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Can Fam Physician. 2001 Sep;47:1803-6, 1809.

Alzheimer's disease. To tell or not to tell.

Author information

  • 1Department of Geriatrics at Mount Sinai Hospital, Medical Services and Head of Geriatrics, Internal Medicine at the Baycrest Centre for Geriatric Care in Toronto, Ont. mgordon@baycrest.org

Abstract

OBJECTIVE:

To evaluate reasons for telling or not telling patients about a diagnosis of Alzheimer's disease and to assess the effect of such a decision on patients, families, physicians, and the health care system.

QUALITY OF EVIDENCE:

MEDLINE was searched from January 1966 to December 1999 using the key words "Alzheimer's disease" or "dementia" and "truth disclosure" or "attitude to health." There were no randomized controlled trials (level I evidence) in the literature. Articles identified provided level II evidence (case-controlled and cross-sectional studies) or level III evidence (expert opinion). All articles identified were chosen for this study.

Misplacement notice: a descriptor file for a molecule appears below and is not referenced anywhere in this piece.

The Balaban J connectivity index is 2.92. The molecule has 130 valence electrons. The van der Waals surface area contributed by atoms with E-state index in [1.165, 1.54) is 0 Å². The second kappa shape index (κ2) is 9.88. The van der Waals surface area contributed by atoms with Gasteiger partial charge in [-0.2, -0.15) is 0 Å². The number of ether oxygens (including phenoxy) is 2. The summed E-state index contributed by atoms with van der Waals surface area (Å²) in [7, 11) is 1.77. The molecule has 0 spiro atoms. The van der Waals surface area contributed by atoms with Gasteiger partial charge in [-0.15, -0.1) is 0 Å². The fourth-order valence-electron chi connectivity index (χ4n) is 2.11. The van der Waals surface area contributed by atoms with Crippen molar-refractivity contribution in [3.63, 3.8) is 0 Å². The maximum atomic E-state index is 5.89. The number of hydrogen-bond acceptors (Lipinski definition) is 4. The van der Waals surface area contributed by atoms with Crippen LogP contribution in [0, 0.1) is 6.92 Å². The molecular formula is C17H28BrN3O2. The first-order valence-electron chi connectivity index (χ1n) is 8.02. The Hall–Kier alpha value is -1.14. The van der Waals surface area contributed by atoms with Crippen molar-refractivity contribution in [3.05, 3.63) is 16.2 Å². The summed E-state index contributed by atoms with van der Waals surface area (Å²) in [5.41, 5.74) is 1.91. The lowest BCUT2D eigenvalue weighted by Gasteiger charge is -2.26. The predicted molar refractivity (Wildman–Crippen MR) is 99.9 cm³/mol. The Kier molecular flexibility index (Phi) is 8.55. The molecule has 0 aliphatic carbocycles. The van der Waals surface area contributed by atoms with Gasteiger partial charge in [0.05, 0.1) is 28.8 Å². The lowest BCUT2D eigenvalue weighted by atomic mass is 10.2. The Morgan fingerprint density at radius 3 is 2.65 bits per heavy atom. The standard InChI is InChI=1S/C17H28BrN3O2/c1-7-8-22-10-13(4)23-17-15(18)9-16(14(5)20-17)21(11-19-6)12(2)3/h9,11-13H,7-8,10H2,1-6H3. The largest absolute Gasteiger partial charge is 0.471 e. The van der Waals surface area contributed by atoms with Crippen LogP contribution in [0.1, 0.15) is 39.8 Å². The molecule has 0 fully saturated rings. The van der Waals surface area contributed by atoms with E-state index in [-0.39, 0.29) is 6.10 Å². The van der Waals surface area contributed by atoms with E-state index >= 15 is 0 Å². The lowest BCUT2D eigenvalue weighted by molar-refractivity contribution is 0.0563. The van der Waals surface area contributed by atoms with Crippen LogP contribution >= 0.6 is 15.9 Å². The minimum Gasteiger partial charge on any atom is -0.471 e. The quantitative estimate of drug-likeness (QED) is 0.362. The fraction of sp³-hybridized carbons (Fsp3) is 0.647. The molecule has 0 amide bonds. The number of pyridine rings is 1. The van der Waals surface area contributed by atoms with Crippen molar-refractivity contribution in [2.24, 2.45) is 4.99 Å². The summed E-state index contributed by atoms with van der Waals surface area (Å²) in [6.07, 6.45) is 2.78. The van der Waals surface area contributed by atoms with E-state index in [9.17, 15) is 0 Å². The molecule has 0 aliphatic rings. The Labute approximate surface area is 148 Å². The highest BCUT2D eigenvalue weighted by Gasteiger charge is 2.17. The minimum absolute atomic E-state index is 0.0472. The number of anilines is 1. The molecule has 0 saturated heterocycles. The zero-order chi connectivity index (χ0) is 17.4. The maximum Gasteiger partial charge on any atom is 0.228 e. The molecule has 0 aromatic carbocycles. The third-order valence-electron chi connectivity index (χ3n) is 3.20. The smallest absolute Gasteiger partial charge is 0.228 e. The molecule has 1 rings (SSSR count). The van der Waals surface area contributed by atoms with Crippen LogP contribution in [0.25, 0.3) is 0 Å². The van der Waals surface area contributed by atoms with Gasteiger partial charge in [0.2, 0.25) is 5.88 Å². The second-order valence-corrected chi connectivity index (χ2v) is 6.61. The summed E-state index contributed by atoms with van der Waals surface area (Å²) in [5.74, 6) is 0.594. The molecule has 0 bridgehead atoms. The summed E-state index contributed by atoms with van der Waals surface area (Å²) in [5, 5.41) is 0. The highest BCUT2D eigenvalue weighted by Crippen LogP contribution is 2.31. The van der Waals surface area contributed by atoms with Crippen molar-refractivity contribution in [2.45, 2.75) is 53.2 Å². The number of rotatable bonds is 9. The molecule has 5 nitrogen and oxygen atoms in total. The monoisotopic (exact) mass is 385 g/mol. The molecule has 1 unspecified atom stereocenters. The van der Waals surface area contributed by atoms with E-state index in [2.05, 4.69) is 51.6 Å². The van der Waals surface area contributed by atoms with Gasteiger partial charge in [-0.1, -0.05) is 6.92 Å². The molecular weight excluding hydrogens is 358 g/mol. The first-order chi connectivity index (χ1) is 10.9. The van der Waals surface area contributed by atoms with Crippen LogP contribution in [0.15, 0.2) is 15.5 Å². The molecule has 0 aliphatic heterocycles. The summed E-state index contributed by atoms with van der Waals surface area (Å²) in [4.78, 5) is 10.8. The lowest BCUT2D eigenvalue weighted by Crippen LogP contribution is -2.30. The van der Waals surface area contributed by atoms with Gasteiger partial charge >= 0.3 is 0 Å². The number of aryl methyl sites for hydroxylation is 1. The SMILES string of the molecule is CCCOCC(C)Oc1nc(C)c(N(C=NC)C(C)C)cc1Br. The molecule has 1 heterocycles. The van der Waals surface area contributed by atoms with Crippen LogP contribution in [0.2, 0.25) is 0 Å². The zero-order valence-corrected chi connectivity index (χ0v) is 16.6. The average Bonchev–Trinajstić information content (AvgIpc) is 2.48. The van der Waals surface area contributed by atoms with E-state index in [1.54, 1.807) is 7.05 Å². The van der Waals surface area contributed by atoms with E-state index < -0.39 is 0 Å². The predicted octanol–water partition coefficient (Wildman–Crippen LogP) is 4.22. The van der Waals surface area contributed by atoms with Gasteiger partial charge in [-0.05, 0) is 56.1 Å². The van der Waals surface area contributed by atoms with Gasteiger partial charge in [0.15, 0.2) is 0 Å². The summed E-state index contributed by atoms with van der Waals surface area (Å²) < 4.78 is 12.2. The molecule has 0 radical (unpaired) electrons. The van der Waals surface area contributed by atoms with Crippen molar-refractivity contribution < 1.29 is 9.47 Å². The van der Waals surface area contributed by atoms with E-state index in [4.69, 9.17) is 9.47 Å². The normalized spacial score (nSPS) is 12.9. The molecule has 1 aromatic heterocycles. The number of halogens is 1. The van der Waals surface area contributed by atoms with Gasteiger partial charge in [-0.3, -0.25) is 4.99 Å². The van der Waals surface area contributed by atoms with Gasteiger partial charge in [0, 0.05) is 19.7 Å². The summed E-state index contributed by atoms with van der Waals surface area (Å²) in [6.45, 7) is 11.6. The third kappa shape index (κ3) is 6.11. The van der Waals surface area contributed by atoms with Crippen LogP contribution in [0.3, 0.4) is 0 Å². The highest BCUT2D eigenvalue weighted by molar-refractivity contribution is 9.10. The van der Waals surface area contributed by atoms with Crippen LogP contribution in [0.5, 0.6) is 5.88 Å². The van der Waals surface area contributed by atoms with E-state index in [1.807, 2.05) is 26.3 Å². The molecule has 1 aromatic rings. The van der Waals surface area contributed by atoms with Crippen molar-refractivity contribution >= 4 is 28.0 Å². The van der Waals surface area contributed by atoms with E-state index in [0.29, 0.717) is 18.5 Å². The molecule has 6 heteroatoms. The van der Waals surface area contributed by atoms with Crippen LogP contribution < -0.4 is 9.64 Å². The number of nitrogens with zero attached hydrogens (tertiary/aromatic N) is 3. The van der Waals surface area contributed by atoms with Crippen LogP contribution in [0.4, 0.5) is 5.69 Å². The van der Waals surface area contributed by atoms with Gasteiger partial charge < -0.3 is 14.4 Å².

MAIN MESSAGE:

In attempting to determine whether or not to communicate a diagnosis of Alzheimer's disease, physicians face a predicament: the desire to communicate honestly and directly with a patient is sometimes at variance with the equally compelling desire to concur with the patient's family's reluctance to disclose the diagnosis. Most Alzheimer's patients should be told of their diagnosis, but the timing of the discussion and the way it occurs are crucial to a good outcome. Most patients accept the information without a catastrophic response. Physicians must gain support from patients' families because it could take time for them to accept disclosure of what is perceived as a "hopeless" diagnosis.

CONCLUSION:

We must continue to support Alzheimer's patients and promote hope.

PMID:
11570306
[PubMed - indexed for MEDLINE]
PMCID:
PMC2018574
Free PMC Article
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